Others that were high on the list were Reagan’s ranch in California, Andrew Jackson’s The Hermitage in Nashville [Tennessee], Lincoln’s house in Springfield [Illinois], LBJ’s ranch in Texas, and James Madison house in Virginia. (Maybe a sequel is in order!)
You mention the great tradition of illustrated letters in your introduction as well, along with the 2007 Smithsonian exhibition More than Words that featured many of these correspondences. Browsing through some of them online, I was particularly intrigued by Joseph Lindon Smith’s letters to his parents (his handwriting is fascinating), Allen Tupper True’s letters to his daughter, and Rockwell Kent’s letters to Frances Kent (especially the “My darling—I do!”). Were there any that struck you in particular or that served as inspiration for your own illustrated letters to David McCullough?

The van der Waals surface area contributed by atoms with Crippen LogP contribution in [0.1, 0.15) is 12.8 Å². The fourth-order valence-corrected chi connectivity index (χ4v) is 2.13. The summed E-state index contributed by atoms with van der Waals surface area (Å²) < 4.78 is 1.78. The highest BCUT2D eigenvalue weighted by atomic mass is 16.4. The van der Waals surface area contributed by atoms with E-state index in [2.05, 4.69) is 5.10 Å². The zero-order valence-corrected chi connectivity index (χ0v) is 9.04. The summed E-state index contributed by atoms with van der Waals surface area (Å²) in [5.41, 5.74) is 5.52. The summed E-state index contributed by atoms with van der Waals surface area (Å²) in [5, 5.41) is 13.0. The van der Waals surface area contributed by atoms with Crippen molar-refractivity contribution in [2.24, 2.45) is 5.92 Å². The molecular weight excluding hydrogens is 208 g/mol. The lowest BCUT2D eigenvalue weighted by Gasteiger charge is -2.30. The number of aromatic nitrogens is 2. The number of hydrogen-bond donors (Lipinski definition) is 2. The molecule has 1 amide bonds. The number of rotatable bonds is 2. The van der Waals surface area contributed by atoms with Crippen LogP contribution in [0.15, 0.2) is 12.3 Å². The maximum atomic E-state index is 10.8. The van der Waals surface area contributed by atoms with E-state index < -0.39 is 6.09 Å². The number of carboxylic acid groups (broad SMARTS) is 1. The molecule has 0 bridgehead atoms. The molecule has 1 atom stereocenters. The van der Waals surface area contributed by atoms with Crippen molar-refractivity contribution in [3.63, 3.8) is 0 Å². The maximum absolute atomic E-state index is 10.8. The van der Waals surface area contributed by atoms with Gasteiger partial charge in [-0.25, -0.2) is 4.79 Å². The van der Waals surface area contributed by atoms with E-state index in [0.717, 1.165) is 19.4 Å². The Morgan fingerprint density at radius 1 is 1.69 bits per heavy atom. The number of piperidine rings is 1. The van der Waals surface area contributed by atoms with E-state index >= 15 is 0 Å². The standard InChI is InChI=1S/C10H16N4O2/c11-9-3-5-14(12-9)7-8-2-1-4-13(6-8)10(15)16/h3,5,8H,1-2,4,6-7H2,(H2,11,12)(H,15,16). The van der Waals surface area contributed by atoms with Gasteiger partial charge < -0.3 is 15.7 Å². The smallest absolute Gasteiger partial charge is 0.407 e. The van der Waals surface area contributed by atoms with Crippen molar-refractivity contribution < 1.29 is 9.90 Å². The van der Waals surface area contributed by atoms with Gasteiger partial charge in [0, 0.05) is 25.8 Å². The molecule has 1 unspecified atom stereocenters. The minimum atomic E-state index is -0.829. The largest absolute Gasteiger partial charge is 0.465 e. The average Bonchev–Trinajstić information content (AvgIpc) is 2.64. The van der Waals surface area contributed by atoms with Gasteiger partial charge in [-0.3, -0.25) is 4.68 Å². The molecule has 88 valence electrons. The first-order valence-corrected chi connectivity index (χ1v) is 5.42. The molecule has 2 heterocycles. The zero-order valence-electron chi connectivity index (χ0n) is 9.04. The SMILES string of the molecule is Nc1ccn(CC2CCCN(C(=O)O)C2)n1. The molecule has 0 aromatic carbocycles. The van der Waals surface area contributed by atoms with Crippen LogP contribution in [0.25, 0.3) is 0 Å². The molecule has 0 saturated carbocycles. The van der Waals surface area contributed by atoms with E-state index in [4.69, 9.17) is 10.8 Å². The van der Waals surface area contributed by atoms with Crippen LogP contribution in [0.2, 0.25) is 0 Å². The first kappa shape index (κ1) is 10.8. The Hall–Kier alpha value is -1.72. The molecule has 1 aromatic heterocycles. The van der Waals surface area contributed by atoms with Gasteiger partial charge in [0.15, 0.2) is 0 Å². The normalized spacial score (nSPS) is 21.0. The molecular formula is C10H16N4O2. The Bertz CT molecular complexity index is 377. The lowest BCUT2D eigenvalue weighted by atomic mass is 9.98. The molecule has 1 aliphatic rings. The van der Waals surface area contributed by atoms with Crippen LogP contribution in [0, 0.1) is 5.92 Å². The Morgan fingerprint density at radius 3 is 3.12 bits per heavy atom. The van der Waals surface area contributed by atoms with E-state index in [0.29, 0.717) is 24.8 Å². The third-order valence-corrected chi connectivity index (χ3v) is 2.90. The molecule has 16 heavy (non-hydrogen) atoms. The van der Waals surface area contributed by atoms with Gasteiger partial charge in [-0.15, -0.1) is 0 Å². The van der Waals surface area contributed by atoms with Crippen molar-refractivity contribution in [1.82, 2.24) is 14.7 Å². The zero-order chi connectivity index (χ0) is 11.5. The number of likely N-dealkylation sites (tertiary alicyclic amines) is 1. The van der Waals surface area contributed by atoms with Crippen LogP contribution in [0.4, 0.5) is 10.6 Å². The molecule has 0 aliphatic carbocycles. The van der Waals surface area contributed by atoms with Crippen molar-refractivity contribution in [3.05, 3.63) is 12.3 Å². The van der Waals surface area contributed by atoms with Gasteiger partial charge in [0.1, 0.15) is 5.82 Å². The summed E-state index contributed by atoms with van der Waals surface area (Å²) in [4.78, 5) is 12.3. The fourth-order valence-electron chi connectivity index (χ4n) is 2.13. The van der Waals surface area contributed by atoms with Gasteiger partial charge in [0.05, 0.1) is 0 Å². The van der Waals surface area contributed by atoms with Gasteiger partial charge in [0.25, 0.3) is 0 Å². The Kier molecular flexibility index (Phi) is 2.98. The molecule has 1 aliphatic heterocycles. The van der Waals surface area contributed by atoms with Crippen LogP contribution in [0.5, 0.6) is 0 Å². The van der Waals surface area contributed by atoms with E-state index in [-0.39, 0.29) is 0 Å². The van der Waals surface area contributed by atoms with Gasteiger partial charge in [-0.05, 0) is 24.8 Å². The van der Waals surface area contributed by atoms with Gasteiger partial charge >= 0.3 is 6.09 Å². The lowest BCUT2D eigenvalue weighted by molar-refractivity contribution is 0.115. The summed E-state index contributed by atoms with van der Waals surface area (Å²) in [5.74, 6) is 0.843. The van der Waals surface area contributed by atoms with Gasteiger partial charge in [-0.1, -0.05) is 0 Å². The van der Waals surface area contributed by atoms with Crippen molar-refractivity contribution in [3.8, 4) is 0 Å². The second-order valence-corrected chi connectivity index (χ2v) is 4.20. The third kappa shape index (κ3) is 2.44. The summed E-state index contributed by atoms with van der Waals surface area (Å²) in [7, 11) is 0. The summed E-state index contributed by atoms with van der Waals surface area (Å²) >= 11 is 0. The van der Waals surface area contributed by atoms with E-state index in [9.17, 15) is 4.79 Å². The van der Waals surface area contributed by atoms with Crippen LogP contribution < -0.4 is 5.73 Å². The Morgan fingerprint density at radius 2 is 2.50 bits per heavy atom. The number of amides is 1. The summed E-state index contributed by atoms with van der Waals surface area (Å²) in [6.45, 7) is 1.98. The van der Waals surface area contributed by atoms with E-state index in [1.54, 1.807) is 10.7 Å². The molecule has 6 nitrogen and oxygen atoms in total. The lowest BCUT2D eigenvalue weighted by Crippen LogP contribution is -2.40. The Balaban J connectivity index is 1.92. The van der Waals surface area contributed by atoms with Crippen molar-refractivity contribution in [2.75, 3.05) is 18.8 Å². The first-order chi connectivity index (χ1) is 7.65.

Yes, a wonderful collection of letters by Edward Ardizzone was a great source of inspiration. I can’t imagine a better artist/writer for this ”genre.”
Early on, you explain that this was an ideal project due to your interests and background in both art and architecture. Which house was the most enjoyable to paint, and which did you find the most architecturally interesting? Are these things directly correlated with one another in your personal experience?
I would say Teddy Roosevelt’s house at Sagamore Hill because I happen to be a great admirer of the great shingle style houses of the Gilded Age, which are masterpieces of a complex, asymmetrical design.